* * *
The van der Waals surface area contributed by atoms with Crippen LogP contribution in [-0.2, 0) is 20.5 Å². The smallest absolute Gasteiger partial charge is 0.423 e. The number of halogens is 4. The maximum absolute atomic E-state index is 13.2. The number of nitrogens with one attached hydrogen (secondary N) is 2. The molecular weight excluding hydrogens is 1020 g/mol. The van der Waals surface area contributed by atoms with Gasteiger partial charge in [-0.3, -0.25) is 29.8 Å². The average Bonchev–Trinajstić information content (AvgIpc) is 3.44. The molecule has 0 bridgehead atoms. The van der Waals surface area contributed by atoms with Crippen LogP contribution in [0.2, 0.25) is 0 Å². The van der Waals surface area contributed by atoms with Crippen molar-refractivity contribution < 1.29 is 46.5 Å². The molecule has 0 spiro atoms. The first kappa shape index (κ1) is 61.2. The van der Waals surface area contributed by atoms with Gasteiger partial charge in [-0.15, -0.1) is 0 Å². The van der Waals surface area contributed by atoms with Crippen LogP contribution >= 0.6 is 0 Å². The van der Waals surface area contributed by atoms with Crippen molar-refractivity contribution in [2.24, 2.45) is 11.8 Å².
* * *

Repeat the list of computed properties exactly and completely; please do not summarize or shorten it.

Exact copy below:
The van der Waals surface area contributed by atoms with Crippen LogP contribution in [-0.2, 0) is 20.5 Å². The smallest absolute Gasteiger partial charge is 0.423 e. The number of halogens is 4. The maximum absolute atomic E-state index is 13.2. The number of nitrogens with one attached hydrogen (secondary N) is 2. The molecular weight excluding hydrogens is 1020 g/mol. The van der Waals surface area contributed by atoms with Gasteiger partial charge in [-0.3, -0.25) is 29.8 Å². The average Bonchev–Trinajstić information content (AvgIpc) is 3.44. The molecule has 0 bridgehead atoms. The van der Waals surface area contributed by atoms with Crippen LogP contribution in [0.2, 0.25) is 0 Å². The van der Waals surface area contributed by atoms with Crippen molar-refractivity contribution < 1.29 is 46.5 Å². The molecule has 0 spiro atoms. The first kappa shape index (κ1) is 61.2. The van der Waals surface area contributed by atoms with Gasteiger partial charge in [-0.15, -0.1) is 0 Å². The van der Waals surface area contributed by atoms with Crippen LogP contribution >= 0.6 is 0 Å². The van der Waals surface area contributed by atoms with Crippen molar-refractivity contribution in [2.24, 2.45) is 11.8 Å².